German government paying thousands to keep using Windows 7

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The German federal government will pay at least €800,000 ($886,000) to Microsoft this year in order to keep its remaining systems running Windows 7 updated and patched.

Now that Windows 7 has reached end of support (EoS), Microsoft will no longer provide free security updates and bug fixes for the operating system which is why Germany will pay such a large sum to keep over 33,000 government workstations still running Windows 7 secure.

Last year, the software giant announced a paid program for governments and enterprise partners named Windows 7 Extended Security Updates (ESU) that will provide paid access to Windows 7 security updates until January 10, 2023.

ESU updates cost between $25 and $200 per workstation depending on whether a company is running the Enterprise or Pro version of Windows 7 and the amount of time they'll need the updates for.

Extended security updates

Organizations that continue using Windows 7 without signing up for ESU are putting themselves at significant risk. Microsoft even went as far as to use fullscreen pop-ups to convince home users and small businesses to upgrade to the latest version of Windows.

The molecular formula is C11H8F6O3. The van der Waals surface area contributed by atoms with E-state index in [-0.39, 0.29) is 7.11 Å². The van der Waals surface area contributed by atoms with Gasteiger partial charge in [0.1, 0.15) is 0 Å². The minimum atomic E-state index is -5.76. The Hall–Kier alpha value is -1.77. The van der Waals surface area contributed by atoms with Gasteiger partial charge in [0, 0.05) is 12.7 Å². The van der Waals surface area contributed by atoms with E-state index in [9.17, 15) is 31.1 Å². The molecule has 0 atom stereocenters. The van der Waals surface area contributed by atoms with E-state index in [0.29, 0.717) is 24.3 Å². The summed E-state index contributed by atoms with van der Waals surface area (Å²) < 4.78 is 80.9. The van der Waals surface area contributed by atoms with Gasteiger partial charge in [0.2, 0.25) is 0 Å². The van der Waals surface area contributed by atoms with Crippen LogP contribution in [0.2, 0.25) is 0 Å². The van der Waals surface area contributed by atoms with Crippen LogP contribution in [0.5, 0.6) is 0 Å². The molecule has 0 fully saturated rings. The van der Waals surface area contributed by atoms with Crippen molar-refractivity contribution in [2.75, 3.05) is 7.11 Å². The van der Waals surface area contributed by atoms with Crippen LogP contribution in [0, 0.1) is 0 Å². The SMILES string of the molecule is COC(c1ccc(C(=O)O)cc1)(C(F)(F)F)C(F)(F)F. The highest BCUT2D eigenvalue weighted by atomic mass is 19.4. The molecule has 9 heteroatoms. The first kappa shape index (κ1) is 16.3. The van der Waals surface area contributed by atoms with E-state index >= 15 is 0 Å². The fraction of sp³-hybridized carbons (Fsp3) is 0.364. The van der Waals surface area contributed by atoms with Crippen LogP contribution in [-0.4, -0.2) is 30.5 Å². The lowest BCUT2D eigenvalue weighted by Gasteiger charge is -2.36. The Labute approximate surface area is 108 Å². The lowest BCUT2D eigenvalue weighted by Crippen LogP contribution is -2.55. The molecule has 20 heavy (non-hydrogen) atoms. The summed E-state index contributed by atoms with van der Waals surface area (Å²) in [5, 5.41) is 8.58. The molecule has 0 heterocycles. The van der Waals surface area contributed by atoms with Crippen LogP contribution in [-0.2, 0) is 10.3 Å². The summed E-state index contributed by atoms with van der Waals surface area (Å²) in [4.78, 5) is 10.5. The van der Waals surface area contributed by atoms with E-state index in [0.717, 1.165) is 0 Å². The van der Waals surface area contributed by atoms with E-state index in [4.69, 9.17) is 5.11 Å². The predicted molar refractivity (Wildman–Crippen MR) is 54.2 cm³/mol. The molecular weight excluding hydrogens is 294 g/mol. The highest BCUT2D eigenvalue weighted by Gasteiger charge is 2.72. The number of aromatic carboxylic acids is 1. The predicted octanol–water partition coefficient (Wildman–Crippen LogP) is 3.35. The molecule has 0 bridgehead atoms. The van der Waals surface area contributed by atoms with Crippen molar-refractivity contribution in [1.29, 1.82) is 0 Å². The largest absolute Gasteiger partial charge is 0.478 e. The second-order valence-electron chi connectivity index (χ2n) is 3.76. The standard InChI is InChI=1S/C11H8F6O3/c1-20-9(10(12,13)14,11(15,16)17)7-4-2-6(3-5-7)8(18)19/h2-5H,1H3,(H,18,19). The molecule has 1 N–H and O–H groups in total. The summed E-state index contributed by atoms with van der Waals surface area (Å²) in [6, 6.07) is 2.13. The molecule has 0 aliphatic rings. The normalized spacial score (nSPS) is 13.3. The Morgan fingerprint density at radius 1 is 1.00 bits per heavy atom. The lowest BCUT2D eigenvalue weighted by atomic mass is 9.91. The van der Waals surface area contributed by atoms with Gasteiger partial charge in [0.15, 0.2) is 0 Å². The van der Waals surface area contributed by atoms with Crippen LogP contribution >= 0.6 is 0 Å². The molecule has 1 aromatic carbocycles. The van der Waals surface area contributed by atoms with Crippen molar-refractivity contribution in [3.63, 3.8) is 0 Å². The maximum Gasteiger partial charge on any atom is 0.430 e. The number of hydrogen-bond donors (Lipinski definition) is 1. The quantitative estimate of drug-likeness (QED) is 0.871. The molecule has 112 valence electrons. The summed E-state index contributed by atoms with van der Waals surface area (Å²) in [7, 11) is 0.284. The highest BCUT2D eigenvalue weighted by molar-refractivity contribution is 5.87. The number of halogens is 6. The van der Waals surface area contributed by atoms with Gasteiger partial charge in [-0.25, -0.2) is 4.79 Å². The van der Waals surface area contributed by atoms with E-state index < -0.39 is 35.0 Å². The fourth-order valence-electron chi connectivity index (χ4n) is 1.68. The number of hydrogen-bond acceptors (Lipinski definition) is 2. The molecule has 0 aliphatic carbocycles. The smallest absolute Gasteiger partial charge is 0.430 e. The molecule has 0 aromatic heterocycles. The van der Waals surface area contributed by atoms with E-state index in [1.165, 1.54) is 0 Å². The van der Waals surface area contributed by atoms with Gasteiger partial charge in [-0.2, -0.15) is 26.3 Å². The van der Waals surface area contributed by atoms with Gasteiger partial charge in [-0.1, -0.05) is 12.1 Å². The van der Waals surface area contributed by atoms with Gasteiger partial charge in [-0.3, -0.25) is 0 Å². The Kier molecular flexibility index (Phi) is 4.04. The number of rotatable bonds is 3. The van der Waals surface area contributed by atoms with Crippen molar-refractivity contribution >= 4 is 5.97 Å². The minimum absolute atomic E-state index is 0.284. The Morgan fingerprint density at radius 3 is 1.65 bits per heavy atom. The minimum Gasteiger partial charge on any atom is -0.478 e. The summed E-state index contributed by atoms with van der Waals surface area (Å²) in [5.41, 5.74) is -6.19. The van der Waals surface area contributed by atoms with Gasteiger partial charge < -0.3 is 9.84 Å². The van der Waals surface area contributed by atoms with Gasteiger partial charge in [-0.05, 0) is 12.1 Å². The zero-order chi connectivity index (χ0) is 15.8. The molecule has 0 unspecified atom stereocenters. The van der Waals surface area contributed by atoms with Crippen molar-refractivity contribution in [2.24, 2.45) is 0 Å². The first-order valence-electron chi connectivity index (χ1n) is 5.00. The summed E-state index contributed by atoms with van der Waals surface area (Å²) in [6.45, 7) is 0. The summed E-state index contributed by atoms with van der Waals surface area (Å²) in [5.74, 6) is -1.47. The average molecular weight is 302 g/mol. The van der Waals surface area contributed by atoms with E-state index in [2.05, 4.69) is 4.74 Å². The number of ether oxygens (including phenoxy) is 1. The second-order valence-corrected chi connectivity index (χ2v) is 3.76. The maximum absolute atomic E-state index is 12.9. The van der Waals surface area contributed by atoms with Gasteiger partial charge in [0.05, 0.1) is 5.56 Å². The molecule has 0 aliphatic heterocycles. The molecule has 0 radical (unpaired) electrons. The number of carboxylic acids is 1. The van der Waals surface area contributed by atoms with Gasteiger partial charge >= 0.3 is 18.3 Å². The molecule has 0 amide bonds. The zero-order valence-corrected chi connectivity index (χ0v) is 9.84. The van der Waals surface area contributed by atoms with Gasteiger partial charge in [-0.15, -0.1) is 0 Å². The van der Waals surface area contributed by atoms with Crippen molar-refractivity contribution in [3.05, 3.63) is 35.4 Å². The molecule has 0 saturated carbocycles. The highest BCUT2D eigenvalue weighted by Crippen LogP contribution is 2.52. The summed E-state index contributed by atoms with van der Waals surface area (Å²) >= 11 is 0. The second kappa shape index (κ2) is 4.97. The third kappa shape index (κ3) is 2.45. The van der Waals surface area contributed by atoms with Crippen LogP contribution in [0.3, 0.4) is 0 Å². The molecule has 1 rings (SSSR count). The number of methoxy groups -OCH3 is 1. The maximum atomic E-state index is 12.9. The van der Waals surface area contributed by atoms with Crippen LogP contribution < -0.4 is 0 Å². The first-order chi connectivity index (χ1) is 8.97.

The German government began the process of migrating to Windows 10 in 2018, according to a report from the German newspaper Handelsblatt. The publication also revealed that in Berlin alone, the local government runs 20,000 Windows 7 systems.

Unfortunately though, not all users are eligible for Microsoft's ESU program as the company has limited it to large clients and because of this, all other users should upgrade to Windows 10 as soon as possible.

The German government isn't the only one paying a large sum to have its remaining Windows 7 machines covered by the ESU program as a report has revealed that Ireland's Health Service Executive will pay €1.1m ($1.2m) in 2020 and 2021 for security updates for 46,000 computers.

Via ZDNet

Anthony Spadafora

After working with the TechRadar Pro team for the last several years, Anthony is now the security and networking editor at Tom’s Guide where he covers everything from data breaches and ransomware gangs to the best way to cover your whole home or business with Wi-Fi. When not writing, you can find him tinkering with PCs and game consoles, managing cables and upgrading his smart home.